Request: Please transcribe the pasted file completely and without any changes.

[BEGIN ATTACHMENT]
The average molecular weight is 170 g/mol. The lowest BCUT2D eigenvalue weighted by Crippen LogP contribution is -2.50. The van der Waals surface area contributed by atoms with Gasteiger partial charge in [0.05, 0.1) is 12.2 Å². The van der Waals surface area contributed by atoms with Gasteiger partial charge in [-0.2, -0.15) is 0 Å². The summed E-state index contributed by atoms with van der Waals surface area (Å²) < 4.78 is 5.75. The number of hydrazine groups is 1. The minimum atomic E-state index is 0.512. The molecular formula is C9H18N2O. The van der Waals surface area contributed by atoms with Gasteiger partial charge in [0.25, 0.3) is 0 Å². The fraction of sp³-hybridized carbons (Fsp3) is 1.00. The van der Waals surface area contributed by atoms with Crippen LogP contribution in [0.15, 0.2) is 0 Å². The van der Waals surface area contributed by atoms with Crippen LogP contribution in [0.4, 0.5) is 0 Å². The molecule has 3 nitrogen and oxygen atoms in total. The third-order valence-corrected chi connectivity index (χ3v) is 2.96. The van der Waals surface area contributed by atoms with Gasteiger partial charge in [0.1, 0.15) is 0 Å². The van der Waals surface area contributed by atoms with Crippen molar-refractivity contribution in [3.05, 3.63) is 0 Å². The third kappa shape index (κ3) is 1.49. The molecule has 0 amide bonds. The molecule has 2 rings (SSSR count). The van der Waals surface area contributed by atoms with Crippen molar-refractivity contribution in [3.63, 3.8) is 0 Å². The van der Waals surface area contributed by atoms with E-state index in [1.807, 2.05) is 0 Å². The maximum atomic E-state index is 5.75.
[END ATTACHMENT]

The average molecular weight is 170 g/mol. The lowest BCUT2D eigenvalue weighted by Crippen LogP contribution is -2.50. The van der Waals surface area contributed by atoms with Gasteiger partial charge in [0.05, 0.1) is 12.2 Å². The van der Waals surface area contributed by atoms with Gasteiger partial charge in [-0.2, -0.15) is 0 Å². The summed E-state index contributed by atoms with van der Waals surface area (Å²) < 4.78 is 5.75. The number of hydrazine groups is 1. The minimum atomic E-state index is 0.512. The molecular formula is C9H18N2O. The van der Waals surface area contributed by atoms with Gasteiger partial charge in [0.25, 0.3) is 0 Å². The fraction of sp³-hybridized carbons (Fsp3) is 1.00. The van der Waals surface area contributed by atoms with Crippen LogP contribution in [0.15, 0.2) is 0 Å². The van der Waals surface area contributed by atoms with Crippen LogP contribution in [0.4, 0.5) is 0 Å². The molecule has 3 nitrogen and oxygen atoms in total. The third-order valence-corrected chi connectivity index (χ3v) is 2.96. The van der Waals surface area contributed by atoms with Gasteiger partial charge in [0.1, 0.15) is 0 Å². The van der Waals surface area contributed by atoms with Crippen molar-refractivity contribution in [3.05, 3.63) is 0 Å². The third kappa shape index (κ3) is 1.49. The molecule has 0 amide bonds. The molecule has 2 rings (SSSR count). The van der Waals surface area contributed by atoms with Crippen molar-refractivity contribution in [3.63, 3.8) is 0 Å². The van der Waals surface area contributed by atoms with E-state index in [1.807, 2.05) is 0 Å². The maximum atomic E-state index is 5.75.